Explain That Once Something Is Posted On The Internet, It Can't Be Taken Back
The menopausal and dadopausal hormones rushing through your parents' bodies can prevent their brains from understanding the implications of things they post on the Internet. You have to explain to them that even if they delete a post or picture, copies or screenshots of it can be taken. An embarrassing story about your dirty bottom or fighting technique can rapidly spread out of control, causing untold damage.
"Hey Michael, I heard you crapped your pants a bunch when you were 2!"
"I was 2!"
"HAHAHHAHHHAHAHHAHAHA HE ADMITTED IT AAHAHHAHAHHA."
Parents also often fail to understand privacy settings and the scope of the audience they're talking to on the Internet. The kind of "hilarious," "really racist" "jokes" that your dad likes to tell at the dinner table probably won't be as well received when read by people who aren't biologically required to love him.
"Hey, it's Dirty Butt Michael! Hey Dirty Butt Michael, your dad's a monster!"
"He comes from a different time, you guys!"
Explain That Not Everything They Read About The Internet Is True
Parents have many useful skills like ... uh ... knowing things about bonds, I guess. But the parts of their brain that can discern truth from fiction haven't fully formed yet, and this can leave them dangerously vulnerable. Falling prey to scams and fraud is the most obvious threat, depriving your parents of the money they were supposed to be spending on you.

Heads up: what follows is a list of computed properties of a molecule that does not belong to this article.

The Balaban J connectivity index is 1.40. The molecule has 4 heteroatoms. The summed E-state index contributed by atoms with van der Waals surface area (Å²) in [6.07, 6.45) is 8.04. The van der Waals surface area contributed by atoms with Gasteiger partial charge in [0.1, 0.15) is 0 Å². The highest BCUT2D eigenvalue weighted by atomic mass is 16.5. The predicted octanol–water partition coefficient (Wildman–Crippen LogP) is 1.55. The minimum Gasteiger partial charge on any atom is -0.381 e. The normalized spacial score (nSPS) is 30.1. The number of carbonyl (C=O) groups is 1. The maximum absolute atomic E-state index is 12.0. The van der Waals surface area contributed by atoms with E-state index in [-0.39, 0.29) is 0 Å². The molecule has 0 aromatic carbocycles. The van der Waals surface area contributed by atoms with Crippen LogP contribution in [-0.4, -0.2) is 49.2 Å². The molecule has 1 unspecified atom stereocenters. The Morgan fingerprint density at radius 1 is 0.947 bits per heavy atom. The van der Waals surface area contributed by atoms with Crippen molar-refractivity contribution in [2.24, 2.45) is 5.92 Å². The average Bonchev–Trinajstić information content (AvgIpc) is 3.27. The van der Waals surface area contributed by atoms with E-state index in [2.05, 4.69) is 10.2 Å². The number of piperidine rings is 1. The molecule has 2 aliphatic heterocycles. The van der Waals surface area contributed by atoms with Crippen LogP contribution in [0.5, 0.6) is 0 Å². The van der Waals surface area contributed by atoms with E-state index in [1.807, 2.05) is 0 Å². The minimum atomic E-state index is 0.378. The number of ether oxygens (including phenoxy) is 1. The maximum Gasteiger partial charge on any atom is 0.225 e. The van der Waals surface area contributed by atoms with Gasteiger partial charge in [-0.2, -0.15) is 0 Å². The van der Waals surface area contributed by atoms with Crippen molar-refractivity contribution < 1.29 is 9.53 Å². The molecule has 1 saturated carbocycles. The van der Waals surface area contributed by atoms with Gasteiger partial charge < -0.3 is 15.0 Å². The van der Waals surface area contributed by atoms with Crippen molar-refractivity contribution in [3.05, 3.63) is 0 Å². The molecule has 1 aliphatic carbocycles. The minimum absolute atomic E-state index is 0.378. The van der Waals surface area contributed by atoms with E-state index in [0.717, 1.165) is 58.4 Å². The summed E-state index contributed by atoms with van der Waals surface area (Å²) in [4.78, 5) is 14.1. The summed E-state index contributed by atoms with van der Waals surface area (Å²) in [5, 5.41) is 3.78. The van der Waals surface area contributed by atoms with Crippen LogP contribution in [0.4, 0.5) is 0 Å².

"Son, because of this man in Nigeria, I'm going to need you to not get sick for a year or two."
More worrisome: Your parents' soft, malleable brains leave them vulnerable to sensational reporting. You need to explain to your parents that not everything they read on or about the Internet is true. Sit down with them and go through a few websites, pointing out things to be wary of. Anything where "Obama" is used as a prefix, for example, or whatever the latest moral panic about youth culture is.
"Kids, your mother and I need you to explain to us what buttchugging is."
I know these are awkward conversations to have, but you have to get through them. It's your responsibility as a child to keep your parents safe. If you don't talk to them about buttchugging, who will?
It's us. It's Cracked. We'll tell your parents about buttchugging.
Chris Bucholz is a Cracked columnist, a dad, and does actually know quite a few things about bonds. His first novel, Severance, is incredible and available on Amazon, Barnes & Noble, or Apex Books. Join him on Facebook or Twitter.
Be sure to follow us on Facebook and YouTube, where you can catch all our video content, such as The Internet's Worst Parents and other videos you won't see on the site!
For more from Bucholz, check out 7 Horrific Internet Ads We'll Soon See and 7 Ways To Trick Yourself Into Not Sucking So Much.